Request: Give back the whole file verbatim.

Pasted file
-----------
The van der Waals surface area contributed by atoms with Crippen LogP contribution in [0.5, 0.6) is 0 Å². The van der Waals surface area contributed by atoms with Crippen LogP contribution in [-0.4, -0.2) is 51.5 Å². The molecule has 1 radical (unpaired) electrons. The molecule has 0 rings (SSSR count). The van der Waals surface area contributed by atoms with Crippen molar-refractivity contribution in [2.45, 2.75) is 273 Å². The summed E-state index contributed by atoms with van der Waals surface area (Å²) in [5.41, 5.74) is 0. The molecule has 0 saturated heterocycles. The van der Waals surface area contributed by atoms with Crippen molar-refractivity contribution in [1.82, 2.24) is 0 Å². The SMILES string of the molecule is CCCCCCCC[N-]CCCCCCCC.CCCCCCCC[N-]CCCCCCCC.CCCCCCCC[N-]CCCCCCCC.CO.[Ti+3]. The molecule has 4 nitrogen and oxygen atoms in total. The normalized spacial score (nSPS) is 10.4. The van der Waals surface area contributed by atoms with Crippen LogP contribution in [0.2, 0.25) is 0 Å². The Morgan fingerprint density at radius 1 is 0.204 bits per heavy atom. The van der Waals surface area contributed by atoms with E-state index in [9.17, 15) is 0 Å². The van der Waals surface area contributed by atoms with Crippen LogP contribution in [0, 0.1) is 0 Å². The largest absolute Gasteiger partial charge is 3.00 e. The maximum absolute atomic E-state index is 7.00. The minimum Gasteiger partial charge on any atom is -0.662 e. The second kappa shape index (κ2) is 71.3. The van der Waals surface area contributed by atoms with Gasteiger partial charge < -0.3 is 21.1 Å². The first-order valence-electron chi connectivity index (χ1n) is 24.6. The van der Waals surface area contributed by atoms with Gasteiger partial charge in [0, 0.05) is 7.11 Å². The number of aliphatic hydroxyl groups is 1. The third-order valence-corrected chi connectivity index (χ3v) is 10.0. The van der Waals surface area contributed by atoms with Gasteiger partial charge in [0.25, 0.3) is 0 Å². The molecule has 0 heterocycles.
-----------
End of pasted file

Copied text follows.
The van der Waals surface area contributed by atoms with Crippen LogP contribution in [0.5, 0.6) is 0 Å². The van der Waals surface area contributed by atoms with Crippen LogP contribution in [-0.4, -0.2) is 51.5 Å². The molecule has 1 radical (unpaired) electrons. The molecule has 0 rings (SSSR count). The van der Waals surface area contributed by atoms with Crippen molar-refractivity contribution in [2.45, 2.75) is 273 Å². The summed E-state index contributed by atoms with van der Waals surface area (Å²) in [5.41, 5.74) is 0. The molecule has 0 saturated heterocycles. The van der Waals surface area contributed by atoms with Crippen molar-refractivity contribution in [1.82, 2.24) is 0 Å². The SMILES string of the molecule is CCCCCCCC[N-]CCCCCCCC.CCCCCCCC[N-]CCCCCCCC.CCCCCCCC[N-]CCCCCCCC.CO.[Ti+3]. The molecule has 4 nitrogen and oxygen atoms in total. The normalized spacial score (nSPS) is 10.4. The van der Waals surface area contributed by atoms with Crippen LogP contribution in [0.2, 0.25) is 0 Å². The Morgan fingerprint density at radius 1 is 0.204 bits per heavy atom. The van der Waals surface area contributed by atoms with E-state index in [9.17, 15) is 0 Å². The van der Waals surface area contributed by atoms with Crippen LogP contribution in [0, 0.1) is 0 Å². The largest absolute Gasteiger partial charge is 3.00 e. The maximum absolute atomic E-state index is 7.00. The minimum Gasteiger partial charge on any atom is -0.662 e. The second kappa shape index (κ2) is 71.3. The van der Waals surface area contributed by atoms with Gasteiger partial charge < -0.3 is 21.1 Å². The first-order valence-electron chi connectivity index (χ1n) is 24.6. The van der Waals surface area contributed by atoms with Gasteiger partial charge in [0, 0.05) is 7.11 Å². The number of aliphatic hydroxyl groups is 1. The third-order valence-corrected chi connectivity index (χ3v) is 10.0. The van der Waals surface area contributed by atoms with Gasteiger partial charge in [0.25, 0.3) is 0 Å². The molecule has 0 heterocycles.